A new study of herbicide-resistant kochia Prairie-wide suggests more than one genetic pathway for weeds to develop some level of resistance, which in turn suggests more challenges ahead in controlling it.
A team of Agriculture and Agri-Food Canada researchers in Saskatoon and Ottawa released their findings in the November-December issue of the journal Weed Science, published by the Weed Science Society of America and announced in a release Monday.
Kochia, the researchers wrote, came to Canada from Europe and Asia and is one of the top 10 most-abundant agricultural weeds in Canada’s Prairies. It’s also reported to have the highest rate of spread among 40 alien weed species during the past 100 years in the northwestern U.S.
Kochia was also the first weed species to evolve herbicide-resistant biotypes in Western Canada, in 1988, according to researchers Suzanne Warwick, Renlin Xu, Connie Sauder, and Hugh Beckie.
The study focused on kochia’s resistance to ALS inhibitors, which are members of herbicide Group 2. It looked at the ALS gene in kochia plants, its genetic basis for resistance, and the levels of variation in the DNA sequence governing the ALS gene.
“The broad cross-resistance in these populations suggests a target mutation… which imparts plants with a high-level, broad-spectrum resistance,” the researchers wrote.
Studying six herbicide-susceptible and 24 herbicide-resistant kochia seeds sprayed with Refine Extra (a Group 2 ALS inhibitor), the researchers found two resistance levels among the seeds: level 2, in which the kochia plant is injured but recovers, and level 3, in which the plant becomes fully resistant.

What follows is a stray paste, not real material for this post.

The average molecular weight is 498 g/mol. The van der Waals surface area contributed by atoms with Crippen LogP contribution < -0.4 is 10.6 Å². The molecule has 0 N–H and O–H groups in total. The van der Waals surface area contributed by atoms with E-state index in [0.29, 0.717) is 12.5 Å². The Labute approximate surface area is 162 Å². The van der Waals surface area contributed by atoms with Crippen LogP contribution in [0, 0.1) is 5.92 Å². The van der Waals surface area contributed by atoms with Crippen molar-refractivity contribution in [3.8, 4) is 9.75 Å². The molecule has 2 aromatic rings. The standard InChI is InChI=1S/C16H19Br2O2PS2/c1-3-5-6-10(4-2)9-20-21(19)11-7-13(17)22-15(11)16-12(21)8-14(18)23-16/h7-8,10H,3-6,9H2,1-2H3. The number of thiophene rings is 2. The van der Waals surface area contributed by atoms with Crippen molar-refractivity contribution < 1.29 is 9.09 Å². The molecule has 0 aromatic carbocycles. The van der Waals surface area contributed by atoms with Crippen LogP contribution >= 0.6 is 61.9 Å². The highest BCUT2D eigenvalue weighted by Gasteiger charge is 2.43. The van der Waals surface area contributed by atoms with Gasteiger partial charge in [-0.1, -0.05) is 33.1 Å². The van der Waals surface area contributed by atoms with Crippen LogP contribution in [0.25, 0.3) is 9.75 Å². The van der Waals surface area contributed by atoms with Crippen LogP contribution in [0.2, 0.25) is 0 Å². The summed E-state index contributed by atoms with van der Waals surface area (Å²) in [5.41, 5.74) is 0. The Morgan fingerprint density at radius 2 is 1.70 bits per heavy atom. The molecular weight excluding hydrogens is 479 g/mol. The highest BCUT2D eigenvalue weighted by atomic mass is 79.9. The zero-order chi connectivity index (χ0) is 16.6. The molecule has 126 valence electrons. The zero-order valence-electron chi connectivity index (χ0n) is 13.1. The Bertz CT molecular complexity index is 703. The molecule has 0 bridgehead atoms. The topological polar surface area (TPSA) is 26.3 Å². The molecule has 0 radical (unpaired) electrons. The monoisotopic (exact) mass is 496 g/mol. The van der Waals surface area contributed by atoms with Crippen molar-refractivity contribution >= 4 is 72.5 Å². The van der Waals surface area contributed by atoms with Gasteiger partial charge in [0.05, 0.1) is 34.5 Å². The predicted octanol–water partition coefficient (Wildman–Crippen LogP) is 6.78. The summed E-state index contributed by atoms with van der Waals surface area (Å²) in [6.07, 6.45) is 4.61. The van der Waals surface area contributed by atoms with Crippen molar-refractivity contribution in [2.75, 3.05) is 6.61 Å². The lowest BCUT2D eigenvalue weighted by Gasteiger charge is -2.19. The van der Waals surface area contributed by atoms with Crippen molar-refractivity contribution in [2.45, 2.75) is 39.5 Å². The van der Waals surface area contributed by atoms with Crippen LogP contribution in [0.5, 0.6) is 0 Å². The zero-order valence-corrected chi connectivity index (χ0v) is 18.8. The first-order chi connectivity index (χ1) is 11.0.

“The two levels of herbicide resistance observed in this study may be due to different target-site mutations in the ALS gene,” the researchers wrote. “Multiple events”
DNA variations were found that corresponded to three target-site mutations in the kochia. What’s more, all three target-site mutations, as well as both combinations, were found in at least one population in each of the three Prairie provinces.
Since the three mutations, and combinations of them, were found in kochia growing in “geographically separate” regions, the researchers wrote, the mutations likely have multiple origins, so they can’t pinpoint a single culprit gene.
“The variability of the ALS gene observed in this study suggests that the broad geographic establishment of ALS-inhibitor (herbicide-resistant) kochia is likely due to multiple founding events rather than to spread of a single resistance allele,” the researchers wrote.
(An allele is one of a group of two or more variations of a gene that’s found in a specific place on a chromosome.)
That suggests transmission not only by pollen flow — which in kochia can produce outcrossing per plant of 13.1 per cent at 1.5 metres’ distance — but also in the seed flow of kochia, a tumbling weed species.
Both pollen and seed movement can introduce resistance alleles into a population, the researchers said, and pollen movement may even allow the accumulation of different resistance alleles in the same plant.